A New Generation of Power Rangers

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By: Glynis Neely

If you were a kid growing up in the nineties, Power Rangers was likely a staple of your pop culture diet. My siblings and I loved watching the movies together, especially the first one with Ivan Ooze. In the years since, Power Rangers has expanded their franchise to gain a whole new multitude of young fans. Unsurprisingly, when I went to see the movie in theaters this week there were plenty of younger children in the audience. I went in with low expectations as usual, because I don’t love reboots in general, but I wanted to have an open mind. I will admit that I was not very fond of the movie overall, but I found the fun where I could.

The new film does make the savvy choice, and time-honored tradition, to cast unknown actors in the lead roles. For their first starring roles, the young ingénues performed admirably, especially RJ Cyler as the blue ranger Billy. Cyler brought warmth to a character that seemed mainly written as comedic relief. The film is boldly progressive in a few ways; four out of the five rangers are POC; Billy is autistic and the core heart of the group; Trini, the yellow ranger, reveals late in the film she is gay and having girlfriend problems. They are all struggling with their individual identities, but it’s only when they need to work together that they realize they don’t know each other at all. By exploring their personal fears and inner lives together, they are finally able to work as a team.

There to assist their quest, is former red ranger turned guide Zordon, played by Bryan Cranston. He does a fine job with the material he has to work with, but so much of his performance is lost on the production decision to pixelate his face. He could have lent so much more pathos to the role if they rendered his face different Bill Hader lends his voice to the robot Alpha 5, but doesn’t make as much of an impression on the film as I had expected. His talent was put to incredible use in last year’s Inside Out, but they squandered his talents here. Elizabeth Banks does a good job here as classic villain Rita Repulsa, who truly lives up to her namesake, but I wish she has leaned more into the campy side of her performance.

I mainly took issue with the poor dialogue throughout the film. Cranston has to deliver copious, clunky exposition and Hader, as Alpha 5, has some of the cheesiest lines, on more than one occasion simply repeating the people around him. It walks the line between seriousness and campiness, but it doesn’t quite fall into either category. Personally, I wish the film leaned more into the campy element that made the series so great, but instead it took itself a bit too seriously. Since the comic relief was mostly relegated to Billy, there was less room for the more accomplished actors to chew scenery, which I would have loved to see.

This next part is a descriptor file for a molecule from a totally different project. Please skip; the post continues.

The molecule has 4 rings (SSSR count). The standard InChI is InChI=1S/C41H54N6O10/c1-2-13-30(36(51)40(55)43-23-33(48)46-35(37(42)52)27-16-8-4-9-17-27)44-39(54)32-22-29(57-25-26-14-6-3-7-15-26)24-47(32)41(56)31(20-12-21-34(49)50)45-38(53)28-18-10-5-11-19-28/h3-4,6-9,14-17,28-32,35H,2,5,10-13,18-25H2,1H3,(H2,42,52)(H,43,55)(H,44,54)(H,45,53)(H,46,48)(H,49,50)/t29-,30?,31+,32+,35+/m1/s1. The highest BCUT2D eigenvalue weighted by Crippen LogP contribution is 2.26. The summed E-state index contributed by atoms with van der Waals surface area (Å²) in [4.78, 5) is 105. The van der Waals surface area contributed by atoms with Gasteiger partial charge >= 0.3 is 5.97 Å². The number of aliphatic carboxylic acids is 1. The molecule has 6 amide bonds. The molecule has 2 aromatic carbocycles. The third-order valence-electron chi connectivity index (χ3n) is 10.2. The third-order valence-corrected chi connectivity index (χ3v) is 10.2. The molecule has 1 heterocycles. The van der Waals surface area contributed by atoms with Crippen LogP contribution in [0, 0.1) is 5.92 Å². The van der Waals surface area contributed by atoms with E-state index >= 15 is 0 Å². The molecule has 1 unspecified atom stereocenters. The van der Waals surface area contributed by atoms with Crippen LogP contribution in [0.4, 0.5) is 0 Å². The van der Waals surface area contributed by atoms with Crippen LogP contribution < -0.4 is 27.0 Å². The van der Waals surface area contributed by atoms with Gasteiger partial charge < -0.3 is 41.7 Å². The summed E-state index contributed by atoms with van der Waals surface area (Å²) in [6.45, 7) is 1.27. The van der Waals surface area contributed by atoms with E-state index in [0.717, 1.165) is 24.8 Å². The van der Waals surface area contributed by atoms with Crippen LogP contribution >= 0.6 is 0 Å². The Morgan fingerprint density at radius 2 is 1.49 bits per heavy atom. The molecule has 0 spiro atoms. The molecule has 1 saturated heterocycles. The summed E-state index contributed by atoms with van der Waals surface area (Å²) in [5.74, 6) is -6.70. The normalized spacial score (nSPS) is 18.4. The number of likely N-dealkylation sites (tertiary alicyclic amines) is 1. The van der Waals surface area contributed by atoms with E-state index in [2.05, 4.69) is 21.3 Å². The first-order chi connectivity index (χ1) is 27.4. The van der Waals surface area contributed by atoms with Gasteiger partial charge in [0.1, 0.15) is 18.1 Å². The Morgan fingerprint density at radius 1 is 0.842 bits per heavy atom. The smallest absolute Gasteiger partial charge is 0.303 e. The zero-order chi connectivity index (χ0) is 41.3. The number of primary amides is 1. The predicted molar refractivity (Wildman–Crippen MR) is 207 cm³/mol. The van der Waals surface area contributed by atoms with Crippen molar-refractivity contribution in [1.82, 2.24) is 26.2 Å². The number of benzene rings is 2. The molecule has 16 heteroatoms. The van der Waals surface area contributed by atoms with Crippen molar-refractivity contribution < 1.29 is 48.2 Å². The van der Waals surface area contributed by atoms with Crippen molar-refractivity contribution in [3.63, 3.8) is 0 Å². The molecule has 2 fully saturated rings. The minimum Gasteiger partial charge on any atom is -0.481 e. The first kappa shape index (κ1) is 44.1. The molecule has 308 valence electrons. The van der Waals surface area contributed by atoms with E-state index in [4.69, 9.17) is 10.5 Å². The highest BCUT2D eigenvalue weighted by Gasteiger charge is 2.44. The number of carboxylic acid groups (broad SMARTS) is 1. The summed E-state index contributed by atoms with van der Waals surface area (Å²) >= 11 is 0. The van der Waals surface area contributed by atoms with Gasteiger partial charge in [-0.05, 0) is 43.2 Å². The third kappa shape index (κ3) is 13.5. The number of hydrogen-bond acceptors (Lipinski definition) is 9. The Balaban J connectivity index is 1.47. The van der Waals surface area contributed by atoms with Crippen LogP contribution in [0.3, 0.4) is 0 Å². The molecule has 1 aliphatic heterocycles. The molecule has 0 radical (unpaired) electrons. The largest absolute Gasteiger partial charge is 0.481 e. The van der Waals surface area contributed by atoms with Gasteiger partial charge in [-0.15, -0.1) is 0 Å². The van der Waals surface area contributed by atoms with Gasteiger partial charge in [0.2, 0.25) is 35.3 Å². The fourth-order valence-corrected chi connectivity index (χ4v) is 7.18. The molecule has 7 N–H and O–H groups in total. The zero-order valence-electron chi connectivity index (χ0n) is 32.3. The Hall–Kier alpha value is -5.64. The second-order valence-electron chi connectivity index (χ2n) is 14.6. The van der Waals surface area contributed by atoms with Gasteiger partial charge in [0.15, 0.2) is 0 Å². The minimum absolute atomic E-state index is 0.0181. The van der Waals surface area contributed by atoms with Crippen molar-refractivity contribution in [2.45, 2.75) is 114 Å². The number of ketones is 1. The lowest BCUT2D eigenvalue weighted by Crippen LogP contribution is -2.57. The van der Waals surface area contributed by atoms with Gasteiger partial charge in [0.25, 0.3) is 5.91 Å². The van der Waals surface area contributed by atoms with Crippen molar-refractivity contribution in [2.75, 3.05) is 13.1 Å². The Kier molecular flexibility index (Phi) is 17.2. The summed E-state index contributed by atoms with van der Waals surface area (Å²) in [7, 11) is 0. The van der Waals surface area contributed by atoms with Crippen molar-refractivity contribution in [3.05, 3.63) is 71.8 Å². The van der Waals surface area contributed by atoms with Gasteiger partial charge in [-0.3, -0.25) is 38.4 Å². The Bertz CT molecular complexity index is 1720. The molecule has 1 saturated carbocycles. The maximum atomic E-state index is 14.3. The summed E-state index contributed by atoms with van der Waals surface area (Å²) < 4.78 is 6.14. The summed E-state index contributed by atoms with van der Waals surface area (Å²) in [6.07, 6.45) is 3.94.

Once the action picks up, the rangers work hand in hand to defeat Rita’s rock minions and some of the fight choreography is fun to watch. There is a heavy reliance on CGI and special effects, but with the imagery from the original series still burned in my brain, I had a hard time adapting to the new visuals. Long gone are the staccato arm movements and frequent shots of them poised, ready to fight, but that mainly has to do with the time in which they were made. That level of cheesy visuals is hard to duplicate these days, so it doesn’t surprise me that they chose to create those elements from scratch.

During the final act I felt a pang of nostalgia as I eagerly anticipated the team morph and the reveal of the megazord. When they first morph together, the direction is frantic with rapid cuts as the armor appears on each of their bodies, spreading like a rash of colored, diamond-encrusted skin. The scene feels disjointed because it doesn’t show their collective experience. The modernized effect, different from the original series, feels like a clear indication Power Rangers is moving in a new direction. Yet, the new morph is still akin to the externalization of the power they have within themselves.

The morphing effect didn’t quite work for me, but I wanted the megazord element to show more than the original series ever could. Unfortunately, smoke shrouds most of the visible mechanical connection between the zords, so there are flashes of a shoulder here or a lower back there, but I wanted to see more of the connections. The continuity struggles here, since moments before they join, Kimberly’s zord has been crushed, only for it to emerge visibly unscathed. The final scenes are not without gaps, and something is lost in their final showdown with Rita; maybe the stakes don’t feel high enough. When Goldar is defeated and Rita no longer has her weapon, the story resolves itself fairly easily.

I found myself enjoying it despite my hang-ups related to nostalgia. It’s likely that my fondness for Power Rangers got in my way of appreciating the new movie on it’s own merit. I wanted it to be the cheese-fest I remember. I realized that the movie was really more for this new generation of fans, than it was for those who loved the original series. There is still fun to be had, but next time I want to take a trip down memory lane, I’ll just watch some classic Ivan Ooze.

 

 

 

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